Sunday, January 05, 2014

Friday, December 06, 2013


So, Nelson Mandela passed away Dec.5, 2013. Tributes have been pouring out from the capitals of all nations for this remarkable man who changed the face of South Africa. That’s all very well, but my opinion is that the prime ministers and presidents and kings and generals and party leaders should all keep a respectful and humble silence. Offhand, I can’t think of a single world leader (a political one, anyway) that can claim the right to even speak of Nelson Mandela, for fear that their hypocrisy will be exposed.

Let us not forget that, first, he was a revolutionary. A real one, not a romantic one, who at a certain point adopted armed struggle as a way to defeat apartheid. At a certain level, this is what sent him to prison for 27 years. The South African government called him a traitor and a terrorist. Reagan thought he was a communist. And, in fact, the ANC did have some communist connections, as did almost any insurgent group in that era. The communists were always looking for a whip with which to scourge the West. And vice-versa. Margaret Thatcher...I don't  know what she thought...probably that Mandela was just too uppity. Prof. Cornell West reminded us on CBC today that Mandela was on the USA's terrorist list until 2005!

What distinguishes Mandela is that he achieved his goal...his revolutionary goal. Through his courage and determination, he transformed the racist face of South Africa. Mandela was sanctified by success.

In part, this is the old story of the terrorist reincarnated as freedom fighter. If you win, no one much questions the methods. But again, Mandela's singular accomplishment was to renounce the violent way and build on his success. Somehow he hit upon the solution that would cement his victory: truth and reconciliation, inclusiveness, forgiveness. All this hasn't been perfect for South Africa by any means, but it is far preferable to the likely alternatives had he not pushed forward on this path.

Meanwhile, all the world's leaders, degenerate as they are, will gather in a few days to sing the praises of this man, all the while knowing in their heart of hearts that they can not remotely approach the deeds and aspirations that Nelson Mandela espoused. It would be better if they all just shut up. The most fitting tribute he can receive is the one from the people of South Africa, singing and dancing as they weep.

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Monday, December 17, 2012

2nd Amendment Amendment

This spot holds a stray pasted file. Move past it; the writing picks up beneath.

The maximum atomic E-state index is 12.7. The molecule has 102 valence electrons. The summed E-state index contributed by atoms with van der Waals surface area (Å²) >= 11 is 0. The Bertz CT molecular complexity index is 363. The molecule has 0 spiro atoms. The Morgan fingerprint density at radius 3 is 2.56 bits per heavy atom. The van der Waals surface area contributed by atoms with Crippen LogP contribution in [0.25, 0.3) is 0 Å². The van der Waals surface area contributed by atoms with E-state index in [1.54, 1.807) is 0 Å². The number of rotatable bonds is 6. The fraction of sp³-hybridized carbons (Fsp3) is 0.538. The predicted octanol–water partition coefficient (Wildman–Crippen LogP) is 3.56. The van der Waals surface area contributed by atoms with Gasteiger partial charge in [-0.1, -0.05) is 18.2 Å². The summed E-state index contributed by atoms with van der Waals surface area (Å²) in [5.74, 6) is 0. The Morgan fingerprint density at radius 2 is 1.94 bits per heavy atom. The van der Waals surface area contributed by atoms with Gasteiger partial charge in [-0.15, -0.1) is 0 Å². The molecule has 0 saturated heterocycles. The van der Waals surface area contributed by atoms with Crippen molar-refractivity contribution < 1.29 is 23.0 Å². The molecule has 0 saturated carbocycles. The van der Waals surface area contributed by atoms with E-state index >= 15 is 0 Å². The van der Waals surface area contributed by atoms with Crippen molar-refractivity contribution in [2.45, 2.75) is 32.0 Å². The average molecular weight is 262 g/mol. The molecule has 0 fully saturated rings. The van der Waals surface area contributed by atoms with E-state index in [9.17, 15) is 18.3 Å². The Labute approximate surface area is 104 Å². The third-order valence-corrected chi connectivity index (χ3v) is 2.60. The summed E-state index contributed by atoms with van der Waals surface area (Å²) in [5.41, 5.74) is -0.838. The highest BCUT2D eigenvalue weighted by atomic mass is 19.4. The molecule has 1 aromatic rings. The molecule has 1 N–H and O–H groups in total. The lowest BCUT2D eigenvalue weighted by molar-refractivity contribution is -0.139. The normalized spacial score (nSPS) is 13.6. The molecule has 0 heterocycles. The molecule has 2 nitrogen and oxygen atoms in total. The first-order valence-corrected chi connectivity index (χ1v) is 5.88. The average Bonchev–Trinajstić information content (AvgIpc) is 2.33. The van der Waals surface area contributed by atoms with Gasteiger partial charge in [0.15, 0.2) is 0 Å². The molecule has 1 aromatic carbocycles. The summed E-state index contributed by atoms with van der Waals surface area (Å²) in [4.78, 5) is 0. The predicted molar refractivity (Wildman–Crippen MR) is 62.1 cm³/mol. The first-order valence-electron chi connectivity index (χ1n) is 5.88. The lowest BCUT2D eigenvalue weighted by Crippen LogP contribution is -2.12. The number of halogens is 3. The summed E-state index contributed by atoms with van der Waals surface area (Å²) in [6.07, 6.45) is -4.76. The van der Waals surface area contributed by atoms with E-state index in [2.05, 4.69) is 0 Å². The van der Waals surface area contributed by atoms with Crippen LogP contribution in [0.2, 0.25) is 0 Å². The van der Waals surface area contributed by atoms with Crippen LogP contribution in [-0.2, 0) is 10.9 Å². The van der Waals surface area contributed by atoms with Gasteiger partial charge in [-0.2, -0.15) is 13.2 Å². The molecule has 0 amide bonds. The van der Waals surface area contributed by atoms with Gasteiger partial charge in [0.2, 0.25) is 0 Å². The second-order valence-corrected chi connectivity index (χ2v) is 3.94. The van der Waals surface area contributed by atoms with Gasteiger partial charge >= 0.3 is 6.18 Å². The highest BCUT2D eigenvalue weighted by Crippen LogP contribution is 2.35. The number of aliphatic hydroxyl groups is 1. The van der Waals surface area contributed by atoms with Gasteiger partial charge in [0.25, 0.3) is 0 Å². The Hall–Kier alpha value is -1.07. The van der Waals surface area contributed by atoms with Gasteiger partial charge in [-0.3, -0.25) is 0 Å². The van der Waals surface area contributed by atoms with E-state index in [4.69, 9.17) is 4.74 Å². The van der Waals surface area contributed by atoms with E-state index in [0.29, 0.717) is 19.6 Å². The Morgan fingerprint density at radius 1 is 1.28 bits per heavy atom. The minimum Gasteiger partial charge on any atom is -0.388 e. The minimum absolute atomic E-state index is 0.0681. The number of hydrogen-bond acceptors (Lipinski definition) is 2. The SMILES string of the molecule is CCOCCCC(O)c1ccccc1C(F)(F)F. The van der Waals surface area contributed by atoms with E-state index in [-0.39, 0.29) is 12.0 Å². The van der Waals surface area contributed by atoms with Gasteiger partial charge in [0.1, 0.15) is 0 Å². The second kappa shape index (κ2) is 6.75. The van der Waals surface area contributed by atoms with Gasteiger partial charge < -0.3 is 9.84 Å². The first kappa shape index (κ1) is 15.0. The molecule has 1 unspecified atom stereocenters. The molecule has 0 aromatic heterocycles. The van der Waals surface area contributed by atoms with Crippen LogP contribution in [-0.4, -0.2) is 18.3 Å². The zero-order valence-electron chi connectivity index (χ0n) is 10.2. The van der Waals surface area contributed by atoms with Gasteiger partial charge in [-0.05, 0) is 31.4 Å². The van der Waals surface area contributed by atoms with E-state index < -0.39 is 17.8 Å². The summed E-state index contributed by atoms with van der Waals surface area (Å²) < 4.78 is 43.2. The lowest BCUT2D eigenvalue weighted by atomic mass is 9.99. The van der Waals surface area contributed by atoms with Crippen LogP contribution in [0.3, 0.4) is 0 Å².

I have an idea for our poor, tragic, benighted Murrican friends. You need to start a mass movement to reframe the 2nd Amendment as The Militia Amendment. You know, like how it says in the very first phrase of the amendment..."A well regulated militia being necessary to the security of a free state..." Then you pass a law which says that everyone who buys a gun is automatically subject to service in a state militia, or the National Guard for at least two years (preferably ten), and that they must undergo military training. Military discipline. You may end up having just as many guns as before, but you'll have one hell of a well regulated militia and a securely free state.

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Friday, December 14, 2012


Oh my god! It's been a year and more since I last posted on this blog.

So, since then I have aquired a Samsung Galaxy tablet, and tonight I pondered the idea of writing some extended pieces on it, just to see how feasible that might be. Not so much, I think. The pop-up keyboard is not suitable really for what we used to call touch-typing. This means that text entry is more onerous. The word-processing function seems a little wonky to me. I've had this thing for months and I'm still not really sure how the copy/paste works. No instructions came with it, and everything I know how to do on this thing I've learned by trial and error. Mostly error, and it has been sort of a trial.

Nevertheless, I'm spending a fair bit of time on the tablet, so maybe I'll spend some of it typing on this blog.

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Friday, November 18, 2011

Autumn Haiku #1

One brittle leaf
in the autumn wind
startles the Buddha

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International Day For Tolerance

November 16 was the International Day For Tolerance.

The Dalai Lama Centre in Vancouver is promoting tolerance through education as one of its central themes.


The Yoni School's one and only cowboy pote, Hardtop Tulane, was heard to say at lunch: "I ain't too sure about this here danged tolerance! I suppose we'll just have to put up with it."

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Help! I've written and I can't get up!